The photographic and sound collections of H Brüning: from ethnographic objects to arguments for Muchik identity and cultural authenticity
Gisela Cánepa (Pontificia Universidad Católica del Perú)
Paper short abstract:
The mobility of ethnographic photographs and audio recordings of the collection of H Brüning (1848-1928) between places (the original locations in the Peruvian and museums in Germany) and different interpretative regimes (archival objects and identity arguments) is what animates the present research
Paper long abstract:
Research and ethnographic documentation carried out by the German scholar H. Brüning in the northern coast of Peru centuries gave rise to a photographic and sound collection that is now preserved in the Ethnological Museums of Hamburg and Berlin and in the Phonographic Archive of Berlin. In a previous work I explored the paths of Brüning's photographic collection, from its creation to its digital circulation and appropriation in the framework of regional discourses on Muchik identity in the northern coast of Peru. With the aim of introducing a comparative perspective, this paper intends to explore in a similar way the trajectory of Brüning's sound collection, which is less known, less studied, and less accessible. Consideration will be given to the circumstances of the registers, their value as ethnographic material and the forms of dissemination and circulation that they currently have. I will ask: What are the similarities and differences in the conception, fieldwork and technological resources that organized the project of visual and audio documentation of Brüning?; What were the status of the sonorous and the visual in the anthropological epistemologies of the time and? Which are the policies and technological resources museums have today regarding the dissemination of visual and audio ethnographic materials? What are the photographic and audio documents available, and how are they used to organize narratives of revival and make claims of Muchik identity and cultural authenticity? And, in what way do the material particularities of visual and audio documents play a role in this process?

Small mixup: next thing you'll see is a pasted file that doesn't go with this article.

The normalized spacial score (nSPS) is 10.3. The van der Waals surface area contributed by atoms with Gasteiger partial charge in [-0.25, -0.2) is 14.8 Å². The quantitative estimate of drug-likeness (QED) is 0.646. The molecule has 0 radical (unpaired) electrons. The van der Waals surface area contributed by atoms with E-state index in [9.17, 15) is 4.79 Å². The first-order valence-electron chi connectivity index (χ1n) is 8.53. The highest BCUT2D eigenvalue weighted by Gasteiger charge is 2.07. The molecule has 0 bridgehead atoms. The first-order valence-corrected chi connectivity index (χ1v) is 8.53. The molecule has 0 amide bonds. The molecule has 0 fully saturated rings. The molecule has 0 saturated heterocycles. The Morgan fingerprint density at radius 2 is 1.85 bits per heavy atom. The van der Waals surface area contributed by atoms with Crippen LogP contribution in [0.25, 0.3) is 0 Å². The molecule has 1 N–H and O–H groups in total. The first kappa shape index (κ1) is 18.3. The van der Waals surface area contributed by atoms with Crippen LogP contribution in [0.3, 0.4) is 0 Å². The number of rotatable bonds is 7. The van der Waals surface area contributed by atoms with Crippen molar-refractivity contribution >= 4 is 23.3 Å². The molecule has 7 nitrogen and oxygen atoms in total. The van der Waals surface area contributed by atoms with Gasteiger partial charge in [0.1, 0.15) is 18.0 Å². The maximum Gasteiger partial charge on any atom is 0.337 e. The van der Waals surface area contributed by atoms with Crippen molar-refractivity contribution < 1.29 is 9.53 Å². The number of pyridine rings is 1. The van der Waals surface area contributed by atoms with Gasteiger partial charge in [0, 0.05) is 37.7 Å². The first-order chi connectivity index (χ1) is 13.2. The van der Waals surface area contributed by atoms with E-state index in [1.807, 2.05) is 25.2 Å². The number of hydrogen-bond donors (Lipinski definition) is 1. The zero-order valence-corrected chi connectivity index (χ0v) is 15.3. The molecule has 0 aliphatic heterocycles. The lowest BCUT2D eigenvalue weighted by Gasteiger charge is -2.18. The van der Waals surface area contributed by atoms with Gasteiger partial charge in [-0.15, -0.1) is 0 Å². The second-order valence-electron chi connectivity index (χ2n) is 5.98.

Museums in transformation: linking places and people through migratory objects